Continuing with our look at some of the old time ways to take balls off the table, I thought it would be useful to look at the idea of shapes.  We talk about getting shape, but have you ever thought what that actually means?

Well after this article, you will have a better idea of shapes and how it helps you take balls off the table in a better, easier way.

Here is a typical layout of 8 ball with all the stripes and the 8 ball left on the table.  Your shot with ball in hand. 

As you can see in this diagram, the right half of the table has 4 balls in the shape of a square, and the left half of the table has 3 balls in the shape of a triangle.  Our job as a pool player is to take the balls in the square off first, then take off the triangle and that leads to the 8.

The key idea here is taking off a group of balls without moving the cue ball too much, then moving to the next group and take them off.  Working our way from group to group, we get to our final destination, pocketing the 8 ball.

So what do I mean by taking off a group of balls?  Look at the 4 balls forming a square.  I”m sure you can find two or three ways to take these balls off easily without moving the cue ball too much, and that is the idea.  It really doesn’t matter how you take them off.  What matters is that you pocket them all and finish with position to move into the next group.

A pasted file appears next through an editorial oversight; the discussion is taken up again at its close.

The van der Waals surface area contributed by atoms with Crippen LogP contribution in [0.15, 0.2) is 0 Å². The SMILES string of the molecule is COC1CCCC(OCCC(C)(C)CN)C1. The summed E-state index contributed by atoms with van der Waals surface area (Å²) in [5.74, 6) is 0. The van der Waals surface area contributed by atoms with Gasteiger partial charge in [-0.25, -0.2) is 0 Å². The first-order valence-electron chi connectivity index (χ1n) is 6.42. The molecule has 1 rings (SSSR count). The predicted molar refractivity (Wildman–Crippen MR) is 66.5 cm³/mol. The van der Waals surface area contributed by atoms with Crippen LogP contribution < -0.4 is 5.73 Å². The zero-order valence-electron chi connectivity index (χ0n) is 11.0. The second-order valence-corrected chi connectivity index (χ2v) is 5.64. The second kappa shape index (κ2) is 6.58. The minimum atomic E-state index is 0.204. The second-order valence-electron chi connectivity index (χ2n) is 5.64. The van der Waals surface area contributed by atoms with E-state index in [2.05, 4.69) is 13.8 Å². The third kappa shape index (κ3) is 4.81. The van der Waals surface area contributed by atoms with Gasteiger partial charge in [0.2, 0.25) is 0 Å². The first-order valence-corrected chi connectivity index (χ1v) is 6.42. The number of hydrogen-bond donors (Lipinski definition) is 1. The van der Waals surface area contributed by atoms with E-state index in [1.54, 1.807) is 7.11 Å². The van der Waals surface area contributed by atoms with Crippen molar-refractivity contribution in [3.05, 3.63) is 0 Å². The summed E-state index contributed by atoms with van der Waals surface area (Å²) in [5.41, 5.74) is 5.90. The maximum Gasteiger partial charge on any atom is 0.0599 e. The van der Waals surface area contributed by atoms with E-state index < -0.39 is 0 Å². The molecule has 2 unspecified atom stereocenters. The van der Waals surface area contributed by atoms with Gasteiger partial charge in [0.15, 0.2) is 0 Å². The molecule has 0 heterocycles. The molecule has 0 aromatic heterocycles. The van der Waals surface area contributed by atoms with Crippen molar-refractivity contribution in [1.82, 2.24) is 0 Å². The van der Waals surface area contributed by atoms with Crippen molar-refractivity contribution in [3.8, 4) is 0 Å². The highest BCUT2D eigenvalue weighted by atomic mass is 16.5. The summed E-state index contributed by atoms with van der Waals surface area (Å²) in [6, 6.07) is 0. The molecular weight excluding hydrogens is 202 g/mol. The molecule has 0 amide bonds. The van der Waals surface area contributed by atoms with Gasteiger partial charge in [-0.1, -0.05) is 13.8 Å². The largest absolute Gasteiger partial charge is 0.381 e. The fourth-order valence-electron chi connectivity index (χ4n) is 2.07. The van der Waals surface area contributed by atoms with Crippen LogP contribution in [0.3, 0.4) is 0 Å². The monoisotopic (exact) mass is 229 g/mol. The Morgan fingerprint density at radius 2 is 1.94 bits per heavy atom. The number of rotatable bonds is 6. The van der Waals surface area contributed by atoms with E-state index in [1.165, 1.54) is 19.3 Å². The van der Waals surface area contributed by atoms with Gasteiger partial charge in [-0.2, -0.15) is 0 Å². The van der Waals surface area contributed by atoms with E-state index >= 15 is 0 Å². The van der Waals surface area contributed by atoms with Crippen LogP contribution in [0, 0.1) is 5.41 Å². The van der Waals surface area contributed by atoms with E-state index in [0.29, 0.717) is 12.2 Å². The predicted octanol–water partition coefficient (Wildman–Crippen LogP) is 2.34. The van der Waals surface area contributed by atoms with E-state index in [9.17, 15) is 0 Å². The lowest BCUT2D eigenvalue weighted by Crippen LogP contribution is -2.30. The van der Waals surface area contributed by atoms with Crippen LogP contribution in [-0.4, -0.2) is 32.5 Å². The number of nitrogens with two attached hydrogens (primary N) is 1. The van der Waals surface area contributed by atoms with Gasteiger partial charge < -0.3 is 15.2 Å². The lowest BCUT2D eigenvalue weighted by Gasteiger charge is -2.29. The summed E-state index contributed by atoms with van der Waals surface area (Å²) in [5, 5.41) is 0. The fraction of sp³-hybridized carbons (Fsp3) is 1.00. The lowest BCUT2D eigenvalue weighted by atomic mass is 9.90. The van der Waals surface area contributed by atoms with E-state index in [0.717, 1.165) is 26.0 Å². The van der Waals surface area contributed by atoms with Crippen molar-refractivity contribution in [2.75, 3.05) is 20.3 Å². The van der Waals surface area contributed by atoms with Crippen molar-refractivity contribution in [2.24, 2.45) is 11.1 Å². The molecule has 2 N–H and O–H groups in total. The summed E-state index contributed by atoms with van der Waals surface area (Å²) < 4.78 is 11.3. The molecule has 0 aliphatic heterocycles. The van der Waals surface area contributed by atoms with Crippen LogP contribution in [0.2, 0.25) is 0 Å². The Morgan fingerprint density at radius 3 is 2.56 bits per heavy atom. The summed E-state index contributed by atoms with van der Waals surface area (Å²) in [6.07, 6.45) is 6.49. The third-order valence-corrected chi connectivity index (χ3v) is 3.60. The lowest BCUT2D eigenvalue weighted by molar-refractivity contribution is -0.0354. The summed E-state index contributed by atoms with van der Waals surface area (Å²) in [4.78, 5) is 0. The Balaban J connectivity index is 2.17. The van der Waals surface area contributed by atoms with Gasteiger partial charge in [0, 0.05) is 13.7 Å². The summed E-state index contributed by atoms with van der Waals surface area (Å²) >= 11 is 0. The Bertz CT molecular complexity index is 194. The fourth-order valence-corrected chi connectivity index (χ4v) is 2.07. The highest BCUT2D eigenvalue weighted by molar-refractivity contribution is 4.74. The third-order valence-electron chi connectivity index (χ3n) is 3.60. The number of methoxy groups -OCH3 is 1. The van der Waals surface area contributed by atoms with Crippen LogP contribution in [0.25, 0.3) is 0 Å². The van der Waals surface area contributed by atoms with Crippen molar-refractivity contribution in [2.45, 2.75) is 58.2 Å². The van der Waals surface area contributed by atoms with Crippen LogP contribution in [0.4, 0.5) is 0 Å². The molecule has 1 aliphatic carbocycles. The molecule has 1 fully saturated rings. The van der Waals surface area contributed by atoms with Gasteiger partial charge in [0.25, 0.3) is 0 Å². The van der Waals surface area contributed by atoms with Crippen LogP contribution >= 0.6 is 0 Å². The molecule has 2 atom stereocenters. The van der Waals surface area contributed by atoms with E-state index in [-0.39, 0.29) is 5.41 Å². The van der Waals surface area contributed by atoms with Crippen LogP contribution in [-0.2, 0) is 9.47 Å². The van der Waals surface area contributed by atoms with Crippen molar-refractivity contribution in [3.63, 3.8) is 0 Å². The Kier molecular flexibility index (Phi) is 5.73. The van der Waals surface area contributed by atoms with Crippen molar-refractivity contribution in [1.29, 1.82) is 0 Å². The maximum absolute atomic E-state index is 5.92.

Now looking at the triangle on the left of the table, we can see that the 8 ball blocks the upper left hand corner pocket.  This limits how we get into this triangle as we have to pocket the 14 ball into the lower left corner pocket.

So here is one way to take these balls off without doing too much.

We can stop the 12 in the side, roll forward a little on the 10, and roll forward a bit on the 9 to get straight on the 11 in the upper left hand pocket.  Notice how we took off the square, kept the cue ball under control, and fell perfectly on the 11 to transition to the triangle.

Now we roll forward on the 11, and depending on how we fall, start taking the triangle off.  Notice that it really doesn’t matter how the triangle comes off as long as we keep the cue ball in that area for the 8.

Ideally we would fall on the 14 and then either get under the 13 or go one rail for either the 13 or the 15.  Notice that the 15 leads to a stop shot on the 13 in the side pocket.

So when taking off groups of balls, remember the order is not as important as taking off the group and keeping the cue ball in the general area of the group.  Our thinking process is to organize the balls into distinct shapes (squares, triangles, lines, etc.), and then take the balls off in such a way that we connect the shapes. 

Start thinking about balls being in shapes and how best to take off the different shapes and your patterns will start to get simpler.

Good luck and see you on the road!